Current understanding of the epidemiology of P. belbahrii spread and infection is incomplete, and therefore research approaches are limited. Basil downy mildew was first introduced to the United States and the Northeast in 2007, and is re-introduced each growing season via inoculum traveling north on southerly winds, or through infected transplants and seed. This pathogen is the primary cause of basil yield loss due to biotic factors in the Northeast, and there is currently no policy in place for controlling shipment of infected material. This is of special concern during cold winter and spring months, during which time the pathogen does not survive in the Northeastern environment, and the only source of infection would be through infected material. There is no known resting spore stage produced by the pathogen and sporangia cannot overwinter in Northern climates, thus destruction of the affected crop following a disease outbreak should be an effective means of preventing further disease spread (Wyenandt et al., 2015). Sporangia that do not come into contact with plant tissue may be released onto greenhouse benches, potting materials, and other surfaces. A previous study based on plant inoculation bioassays suggested that detached sporangia kept at minimum temperatures of 25°C were unable to infect plants after 96 hours (Cohen et al., 2017). In order to improve control strategies for this pathogen, we examined survival of infective pathogen structures isolated from plant material and stored under conducive environmental conditions to improve cultural control of the disease.

     Pseudozyma aphidis, a filamentous yeast species, appears to utilize Peronospora belbahrii as a mode of travel into basil mesophyll tissue. Pseudozyma is a genus within the phylum Basidiomycota, and shares common ancestry with plant pathogenic smut fungi (such as the corn smut fungus Ustilago maydis) (Boekhout, 2011). Pseudozyma aphidis was reported to activate a local and whole-plant defense response in plants challenged by fungal and bacterial pathogens (Buxdorf et al., 2013; Raacke et al., 2006). P. aphidis has also been reported to reduce the incidence of cucurbit powdery mildew (caused by Podosphaera xanthii) on squash plants by modes of ectoparasitism and antibiosis of the powdery mildew fungus (Gafni et al., 2015). Pathogen-infected plants may recognize and respond to biotic pathogens by triggering a defense response via stress hormone signaling, production of antimicrobial compounds, and deposition of callose in the cell walls to fortify the plant against pathogen attack (Dangl and Jones, 2001). In the future, activating a defense response in basil plants prior to infection could confer a beneficial effect for resisting pathogen infection (Raacke et al., 2006). After screening several P. aphidis isolates for colonization of P. belbahrii infective structures, we selected one for investigation as a potential biological control organism.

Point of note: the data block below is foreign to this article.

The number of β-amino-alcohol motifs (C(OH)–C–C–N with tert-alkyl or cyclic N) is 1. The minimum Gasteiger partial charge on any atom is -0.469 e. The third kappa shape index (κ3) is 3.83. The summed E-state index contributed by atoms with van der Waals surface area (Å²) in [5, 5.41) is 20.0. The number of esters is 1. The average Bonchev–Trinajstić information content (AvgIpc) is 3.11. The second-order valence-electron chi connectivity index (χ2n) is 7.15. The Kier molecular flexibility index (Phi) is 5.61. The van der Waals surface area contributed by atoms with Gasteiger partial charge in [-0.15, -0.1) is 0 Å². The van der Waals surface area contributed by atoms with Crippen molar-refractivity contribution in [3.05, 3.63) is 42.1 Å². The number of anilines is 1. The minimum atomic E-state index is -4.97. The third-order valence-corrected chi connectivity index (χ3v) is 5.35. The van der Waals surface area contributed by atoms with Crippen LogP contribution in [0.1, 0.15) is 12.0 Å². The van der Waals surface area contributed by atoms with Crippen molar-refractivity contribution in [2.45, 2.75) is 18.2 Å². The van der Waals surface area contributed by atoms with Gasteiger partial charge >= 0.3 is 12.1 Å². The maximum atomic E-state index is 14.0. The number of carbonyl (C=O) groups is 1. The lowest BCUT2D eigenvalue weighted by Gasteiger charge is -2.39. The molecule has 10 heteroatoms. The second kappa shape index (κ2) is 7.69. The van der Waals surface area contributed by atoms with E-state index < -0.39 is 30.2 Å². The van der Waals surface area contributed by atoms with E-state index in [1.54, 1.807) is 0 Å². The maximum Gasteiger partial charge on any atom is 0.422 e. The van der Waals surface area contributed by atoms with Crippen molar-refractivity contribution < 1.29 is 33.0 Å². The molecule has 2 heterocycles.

Literature Cited

Belbahri, L., Calmin, G., Pawlowski, J., and Lefort, F. (2005). Phylogenetic analysis and Real Time PCR detection of a presumbably undescribed Peronospora species on sweet basil and sage. Mycol. Res. 109, 1276–1287. doi:10.1017/S0953756205003928.

Boekhout, T. (2011). Pseudozyma Bandoni emend . Boekhout ( 1985 ) and a comparison with the yeast state of Ustilago maydis ( De Candolle ). Elsevier B.V. doi:10.1016/B978-0-444-52149-1.00153-1.

Buxdorf, K., Rahat, I., Gafni,  a., and Levy, M. (2013). The Epiphytic Fungus Pseudozyma aphidis Induces Jasmonic Acid- and Salicylic Acid/Nonexpressor of PR1-Independent Local and Systemic Resistance. Plant Physiol. 161, 2014–2022. doi:10.1104/pp.112.212969.